That God makes Himself known to the wicked in creation is clearly taught in Romans 1:19-21 and Romans 2:14, 15. (Romans 1:18ff. is too long a section to be quoted here; you are urged to take out your Bibles and follow in them.) But notice, in Romans 1:19 the expression “hath shewed” is used instead of the term “hath revealed.” The term revelation is used by the apostle in verse 17 of the same chapter when he is speaking of the righteousness of God imputed to His people. Further, the same term is used in verse 18, but there it is used as the revelation of God’s wrath, and grace cannot be found in God’s wrath.

The entire passage in Romans 1 from verse 18 to the end of the chapter is an important one. It is important because it does speak of God making Himself known to all men. It is also important because Dr. A. Kuyper used this very passage as proof of common grace. Kuyper’s argument (as Bavinck’s) was, however, rather oblique. He appealed to the statement in Romans 1:24, 26, “God gave them up”, as teaching common grace because, until such a time as God did give them up to their own lusts, He restrained their sin; and this restraint of sin is evidence of grace. But we wait with our discussion of this until we examine that aspect of common grace.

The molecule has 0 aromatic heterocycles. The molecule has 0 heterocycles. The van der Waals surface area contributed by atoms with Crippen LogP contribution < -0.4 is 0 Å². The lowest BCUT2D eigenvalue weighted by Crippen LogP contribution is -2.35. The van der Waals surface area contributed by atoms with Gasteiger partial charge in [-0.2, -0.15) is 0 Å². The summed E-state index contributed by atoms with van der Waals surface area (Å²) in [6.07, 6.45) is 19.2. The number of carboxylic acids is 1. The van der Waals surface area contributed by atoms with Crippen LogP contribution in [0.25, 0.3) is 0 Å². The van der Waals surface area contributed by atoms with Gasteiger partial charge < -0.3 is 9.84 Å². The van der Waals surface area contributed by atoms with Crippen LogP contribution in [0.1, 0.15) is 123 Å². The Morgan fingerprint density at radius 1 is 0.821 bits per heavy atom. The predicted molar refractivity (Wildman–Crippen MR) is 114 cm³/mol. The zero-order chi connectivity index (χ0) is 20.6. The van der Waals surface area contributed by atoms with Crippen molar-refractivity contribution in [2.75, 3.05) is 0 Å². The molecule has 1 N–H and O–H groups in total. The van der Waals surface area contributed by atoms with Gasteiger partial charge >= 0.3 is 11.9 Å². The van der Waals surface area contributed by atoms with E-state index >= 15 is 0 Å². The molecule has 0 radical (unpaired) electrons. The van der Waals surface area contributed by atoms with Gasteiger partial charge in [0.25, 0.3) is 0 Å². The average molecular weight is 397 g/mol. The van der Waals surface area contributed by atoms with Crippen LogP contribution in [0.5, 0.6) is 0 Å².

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We ought to notice first of all, that the theme of verses 18–32 is most emphatically not: the revelation of God’s grace to all; it is rather: the wrath of God revealed from heaven. The revelation of God’s wrath from heaven is really the title of the entire section from verse 18 to the end of the chapter. That immediately rules out this passage as proof for common grace. Furthermore, the reason why God makes Himself known to all men is not to reveal His grace to all men, but “that they may be without excuse” (1:20). The word “that” in the AV introduces a purpose clause: “. . . in order that they may be without excuse”.).

One may ask: Why is the word “revealed” used in verse 18? This is a fair question. But the answer is obvious. This term used here also refers to God’s self-disclosure. God reveals Himself as a God of great wrath against the wicked. He is indeed a God of love and mercy, but He is the holy God and reveals Himself as holy by the terrible wrath He has against all “ungodliness and unrighteousness of men, who hold the truth in unrighteousness” (vs. 18). The whole passage talks of wrath.